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Robinson Crusoe

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Robinson Crusoe 1890 edition1890 edition
By Daniel Defoe
Publication details ▽ Publication details △

Also called
The Life and Strange Surprising Adventures of Robinson Crusoe of York, Mariner

First publication
1719, England

Literature form

Literary, adventure

Writing language

Author's country

Approx. 140,000 words

Notable lines

I was born in the year 1632, in the city of York, of a good family, though not of that country, my father being a foreigner of Bremen, who settled first at Hull. He got a good estate by merchandise, and leaving off his trade, lived afterwards at York, from whence he had married my mother, whose relations were named Robinson, a very good family in that country, and from whom I was called Robinson Kreutznaer; but, by the usual corruption of words in England, we are now called—nay we call ourselves and write our name—Crusoe; and so my companions always called me.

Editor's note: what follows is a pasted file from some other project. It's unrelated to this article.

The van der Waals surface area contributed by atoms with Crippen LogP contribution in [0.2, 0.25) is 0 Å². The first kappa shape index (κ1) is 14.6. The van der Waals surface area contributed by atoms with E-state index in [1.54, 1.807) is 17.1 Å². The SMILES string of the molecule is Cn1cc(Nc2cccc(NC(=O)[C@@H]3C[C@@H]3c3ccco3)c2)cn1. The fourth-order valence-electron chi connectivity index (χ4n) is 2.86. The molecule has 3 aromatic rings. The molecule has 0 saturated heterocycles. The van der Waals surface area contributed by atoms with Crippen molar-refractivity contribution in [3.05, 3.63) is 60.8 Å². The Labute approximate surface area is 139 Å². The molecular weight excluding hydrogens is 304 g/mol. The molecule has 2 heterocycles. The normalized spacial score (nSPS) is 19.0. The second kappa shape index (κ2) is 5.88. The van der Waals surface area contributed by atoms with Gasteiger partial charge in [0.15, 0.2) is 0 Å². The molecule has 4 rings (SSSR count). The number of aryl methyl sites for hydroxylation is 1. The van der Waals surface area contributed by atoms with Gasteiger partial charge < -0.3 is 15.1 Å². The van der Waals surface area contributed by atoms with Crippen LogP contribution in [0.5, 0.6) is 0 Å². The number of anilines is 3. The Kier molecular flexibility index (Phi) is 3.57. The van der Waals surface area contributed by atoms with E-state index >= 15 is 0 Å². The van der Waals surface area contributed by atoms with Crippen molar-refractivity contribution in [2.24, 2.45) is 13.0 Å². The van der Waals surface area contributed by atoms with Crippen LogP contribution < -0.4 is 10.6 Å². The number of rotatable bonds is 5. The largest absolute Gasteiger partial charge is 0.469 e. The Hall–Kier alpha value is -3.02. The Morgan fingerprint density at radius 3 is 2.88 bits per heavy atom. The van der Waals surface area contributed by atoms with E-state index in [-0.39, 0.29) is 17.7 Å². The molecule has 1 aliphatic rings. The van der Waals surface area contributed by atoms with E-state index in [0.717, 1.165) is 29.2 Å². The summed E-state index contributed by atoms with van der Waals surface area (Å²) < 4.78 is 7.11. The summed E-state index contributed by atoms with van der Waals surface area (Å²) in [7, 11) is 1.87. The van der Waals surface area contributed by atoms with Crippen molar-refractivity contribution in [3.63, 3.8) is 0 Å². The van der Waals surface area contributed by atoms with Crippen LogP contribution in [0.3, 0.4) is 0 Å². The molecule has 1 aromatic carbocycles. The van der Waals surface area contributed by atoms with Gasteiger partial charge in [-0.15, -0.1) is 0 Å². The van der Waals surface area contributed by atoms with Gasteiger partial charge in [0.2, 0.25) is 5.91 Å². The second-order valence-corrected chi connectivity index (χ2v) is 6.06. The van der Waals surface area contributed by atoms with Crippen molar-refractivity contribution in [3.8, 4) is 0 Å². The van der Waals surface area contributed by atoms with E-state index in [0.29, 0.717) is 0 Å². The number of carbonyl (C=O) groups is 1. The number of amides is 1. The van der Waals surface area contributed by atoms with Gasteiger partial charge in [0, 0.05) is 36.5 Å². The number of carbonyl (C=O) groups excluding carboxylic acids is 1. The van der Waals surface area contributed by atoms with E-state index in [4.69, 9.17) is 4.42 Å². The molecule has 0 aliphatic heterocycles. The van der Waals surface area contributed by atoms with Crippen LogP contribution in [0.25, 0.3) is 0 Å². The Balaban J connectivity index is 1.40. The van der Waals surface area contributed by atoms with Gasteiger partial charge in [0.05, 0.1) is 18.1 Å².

— First lines

All evils are to be considered with the good that is in them, and with what worse attends them.


Evil. I am cast upon a horrible desolate Island, void of all hope of Recovery.
Good. But I am alive, and not drown'd as all my Ship'd Company was.


It happen'd one day about noon going towards my boat, I was exceedingly surpriz'd with the print of a man's naked foot on the shore, which was very plain to be seen on the sand. I stood like one thunderstruck, or as if I had seen an apparition; I listen'd, I look'd round me, I could hear nothing, nor see any thing; I went up to a rising ground to look farther; I went up the shore and down the shore, but it was all one; I could see no other impression but that one.


How frequently, in the course of our lives, the evil which in itself we seek most to shun, and which, when we are fallen into, is the most dreadful to us, is oftentimes the very means or door of our deliverance, by which alone we can be raised again from the affliction we are fallen into.


All these things, with some very surprising incidents in some new adventures of my own, for ten years more, I may perhaps gave a farther account hereafter.

— Last line


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See also:

Treasure Island

The Castle of Otranto

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